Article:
2012-01-04-5737823348_3377213de5.jpgWe all want to save money and if you're like me, you'd like everyone to stop saying, "especially in these hard economic times." So with that said, how do you do it?

Start small. You don't have to be an "extreme couponer" to save money at the grocery store, but keep an eye out for coupons on items you're buying anyway, and don't forget to take advantage of your supermarket's club card discounts. A tip a checkout clerk gave my mother was to take her club savings, and put them in a jar. She did, and the yearly savings helped pay for a family vacation. You could also track your grocery budget and other spending with an online money management website.

Another easy way to save is to set up your checking account to automatically transfer a small amount into a savings account each month. For many banks, this simple transfer can help offset banking fees. If you choose to save $25 a month, that's $300 by the time you're coming up with resolutions to break next year. If you're looking to save a little more, check out Business Insider's article, "The Essential Bill-By-Bill Guide to Saving Money on Monthly Expenses."

Quit Smoking

2012-01-04-901955540_0546b3ce34.jpgThere's a good chance you came up with this one while freezing your fingers off and you've probably said it all year long while cocking your head to the side and saying "I know I should..." Like with everything on this list, start small and achieve big. If you're a pack-a-day smoker, leave one in the pack. When you stop being angry about that, leave two. Sure it's hard, but the payoff is undeniable and the Centers for Disease Control and Prevention have gathered a ton of "how to quit" resources to help.

Two birds, one stone? Not only will quitting improve your health, it will also save you money. With the costs of cigarettes and the tax placed on them rising, save the money you'd normally spend buying them and use it at the end of the year to do something rewarding. For additional tips on how to quit smoking, lung cancer and news surrounding these issues, visit the American Lung Association.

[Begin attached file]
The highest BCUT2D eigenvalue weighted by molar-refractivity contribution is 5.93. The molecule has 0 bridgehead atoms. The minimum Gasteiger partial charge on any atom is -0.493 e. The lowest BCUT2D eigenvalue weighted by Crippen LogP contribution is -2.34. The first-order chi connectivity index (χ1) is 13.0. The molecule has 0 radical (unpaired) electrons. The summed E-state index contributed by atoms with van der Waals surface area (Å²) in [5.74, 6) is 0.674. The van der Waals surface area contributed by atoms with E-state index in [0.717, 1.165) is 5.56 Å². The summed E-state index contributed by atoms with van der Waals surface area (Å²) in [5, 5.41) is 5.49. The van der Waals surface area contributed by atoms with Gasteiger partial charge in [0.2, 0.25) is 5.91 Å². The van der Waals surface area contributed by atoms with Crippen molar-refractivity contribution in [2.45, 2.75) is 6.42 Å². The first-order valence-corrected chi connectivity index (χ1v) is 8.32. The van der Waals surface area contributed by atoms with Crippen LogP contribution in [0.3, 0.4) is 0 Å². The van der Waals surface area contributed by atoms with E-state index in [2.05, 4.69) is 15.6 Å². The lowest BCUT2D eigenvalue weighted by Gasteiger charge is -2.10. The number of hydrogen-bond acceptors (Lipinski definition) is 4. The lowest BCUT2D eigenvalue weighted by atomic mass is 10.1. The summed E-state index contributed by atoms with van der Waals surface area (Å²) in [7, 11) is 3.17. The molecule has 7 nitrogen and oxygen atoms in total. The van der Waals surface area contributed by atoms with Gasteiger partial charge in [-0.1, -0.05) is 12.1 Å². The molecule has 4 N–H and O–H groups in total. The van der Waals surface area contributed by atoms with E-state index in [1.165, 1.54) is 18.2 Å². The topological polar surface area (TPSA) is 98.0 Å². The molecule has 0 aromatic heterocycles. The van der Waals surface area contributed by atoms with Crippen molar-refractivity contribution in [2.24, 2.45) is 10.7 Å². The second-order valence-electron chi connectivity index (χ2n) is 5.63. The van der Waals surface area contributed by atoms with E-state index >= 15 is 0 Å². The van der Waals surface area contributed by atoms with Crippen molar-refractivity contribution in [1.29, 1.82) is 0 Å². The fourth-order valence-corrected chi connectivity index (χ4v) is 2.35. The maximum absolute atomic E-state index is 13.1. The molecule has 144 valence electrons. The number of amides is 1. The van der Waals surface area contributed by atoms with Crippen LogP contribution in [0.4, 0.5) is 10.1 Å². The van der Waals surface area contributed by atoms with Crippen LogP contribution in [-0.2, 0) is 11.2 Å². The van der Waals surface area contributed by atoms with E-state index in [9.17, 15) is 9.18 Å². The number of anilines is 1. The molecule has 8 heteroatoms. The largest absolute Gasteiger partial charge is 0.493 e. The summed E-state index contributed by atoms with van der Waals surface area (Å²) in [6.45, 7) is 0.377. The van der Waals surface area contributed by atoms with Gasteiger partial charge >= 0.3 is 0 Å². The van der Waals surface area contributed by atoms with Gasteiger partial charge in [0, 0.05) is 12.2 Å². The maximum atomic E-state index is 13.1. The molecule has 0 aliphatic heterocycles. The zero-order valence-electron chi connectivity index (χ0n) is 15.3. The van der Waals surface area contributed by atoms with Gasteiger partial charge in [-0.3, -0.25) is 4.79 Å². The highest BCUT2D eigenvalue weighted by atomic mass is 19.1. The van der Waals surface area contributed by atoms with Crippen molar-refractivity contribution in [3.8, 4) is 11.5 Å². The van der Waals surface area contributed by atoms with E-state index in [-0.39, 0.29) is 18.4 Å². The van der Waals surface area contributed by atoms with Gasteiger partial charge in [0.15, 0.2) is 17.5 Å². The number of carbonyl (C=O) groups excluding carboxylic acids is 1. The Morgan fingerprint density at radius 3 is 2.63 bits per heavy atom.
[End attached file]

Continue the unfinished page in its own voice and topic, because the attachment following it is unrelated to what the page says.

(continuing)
2012-01-04-4888264692_ab0f33f97d.jpgYou don't want to commit to a self-gratifying claim when the New Year's Resolution pressure is on, so what better way to make yourself look good then by blurting out that you're going to volunteer? Well, what better to do with some of your time than to actually volunteer? Whether it's for a singular event or an extended commitment, volunteering is a great way to learn new things and get involved in your community. is a site that helps people find volunteer opportunities in their area based on their interests. You can also check out Volunteers of America and Volunteering in America for additional information about opportunities and ways to get involved. It's important to find something you enjoy doing. If you love animals, check your local shelters to see if they take volunteers. If you love being around people, look into nursing homes, missions, soup kitchens and libraries to see if they need assistance with their regular programs.

Whatever you decisively or accidentally blurt out as your New Year's Resolution this year, stick to it. With a few small steps, and more than half a thought, your Resolution can be successful. If you're still looking for your New Year's Resolution, consider doing something in 2012 that you've always wanted to do. It could be as small as going to a restaurant you've never been to or as grand as traveling to another country. Whatever you choose, set a realistic goal and make it happen. And, if you don't and the Mayan calendar extremists' predictions come true, it won't matter because we won't be here.

For more by Katie Campbell, click here.

For more on healthy new year, click here.